The need for kidney transplant
PUNCH Healthwise observed that he has swollen feet, ankles, difficulty in walking or standing but he has slowly begun to use his upper limbs.
“We have done eight sessions of dialysis with the cost ranging from N30, 000 to N65, 000 per session depending if you’re not getting extra injections. It has been projected that I urgently need a kidney transplant.
“The budget is between N17m to N20million so that it will take care of the donor, post-surgery, logistics.
“I want the good people of Nigeria to help me have my life back. I will appreciate it if Nigerians can donate voluntarily and generously to the cost of my transplant. I’m looking at 17 million and whatever they contribute will go a long way to get to the target.
“Kindly donate to my FCMB account number which is 0025657013, Fasanya Ayodele,” Fasanya said.
The 58-year-old lawyer is billed to continue his dialysis until he can go for a kidney transplant.
“It’s a costly process but the faster I go for the transplant, the better. I appreciate everyone who has given their widow’s mite to commence the initial treatment and I still appeal for more funds,” he told our correspondent.
A 2018 bulletin published by the World Health Organisation showed that a range of communicable and non-communicable diseases result in renal complications and many people who have kidney disease lack access to care.
It added that a multisectoral approach is needed to tackle the global burden of kidney disease and the sustainable development goals emphasise the importance of a multisectoral approach to health.
The Global Burden of Disease 2015 study also estimated that, in 2015, 1.2 million people died from kidney failure, an increase of 32 percent since 2005 and in 2010, an estimated 2.3–7; while one million people with end-stage kidney disease died without access to chronic dialysis.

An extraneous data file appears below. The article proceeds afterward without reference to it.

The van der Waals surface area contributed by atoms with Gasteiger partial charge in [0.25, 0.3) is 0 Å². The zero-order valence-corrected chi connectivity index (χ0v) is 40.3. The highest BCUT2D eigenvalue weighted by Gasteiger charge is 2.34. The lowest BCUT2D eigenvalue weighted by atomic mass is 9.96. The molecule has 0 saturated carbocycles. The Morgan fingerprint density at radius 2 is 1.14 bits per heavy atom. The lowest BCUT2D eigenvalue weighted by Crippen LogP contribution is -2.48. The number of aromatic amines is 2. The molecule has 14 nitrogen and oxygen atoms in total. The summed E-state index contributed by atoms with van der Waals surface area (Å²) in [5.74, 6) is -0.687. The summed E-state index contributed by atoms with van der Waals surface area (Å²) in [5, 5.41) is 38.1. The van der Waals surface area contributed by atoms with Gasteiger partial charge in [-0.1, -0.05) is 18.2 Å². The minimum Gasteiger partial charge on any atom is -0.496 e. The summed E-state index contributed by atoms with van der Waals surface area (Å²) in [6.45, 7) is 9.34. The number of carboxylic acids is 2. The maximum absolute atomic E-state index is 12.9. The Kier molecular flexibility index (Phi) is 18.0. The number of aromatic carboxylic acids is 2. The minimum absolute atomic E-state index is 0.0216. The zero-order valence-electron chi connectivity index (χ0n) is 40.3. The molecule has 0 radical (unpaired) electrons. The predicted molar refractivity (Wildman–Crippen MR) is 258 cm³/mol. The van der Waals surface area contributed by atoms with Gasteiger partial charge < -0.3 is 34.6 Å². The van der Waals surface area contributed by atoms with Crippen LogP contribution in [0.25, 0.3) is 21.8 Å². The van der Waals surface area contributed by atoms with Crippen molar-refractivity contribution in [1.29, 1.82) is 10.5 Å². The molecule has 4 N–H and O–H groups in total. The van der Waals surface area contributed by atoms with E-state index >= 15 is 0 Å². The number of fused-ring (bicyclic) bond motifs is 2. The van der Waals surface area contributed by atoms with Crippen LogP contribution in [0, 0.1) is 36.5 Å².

“Additionally, each year, around 1.7 million people are thought to die from acute kidney injury. Overall, therefore, an estimated five to10 million people die annually from kidney disease.
“Given the limited epidemiological data, the common lack of awareness, and the frequently poor access to laboratory services, such numbers probably underestimate the true burden posed by kidney disease. It is, therefore, possible that each year, at least as many deaths are attributable to kidney disease as to cancer, diabetes, or respiratory diseases, three of the four main categories targeted by the 2013 action plan.
“In addition, the estimated number of Disability-Adjusted Life-Years attributable to kidney disease globally increased from 19 million in 1990 to 33 million in 2013.12 In 2016, the DALYs associated with chronic kidney disease, along with those associated with cardiovascular disease, cancers, diabetes, and neurological disorders, were found to have increased significantly between 1990 and 2015,” the study noted.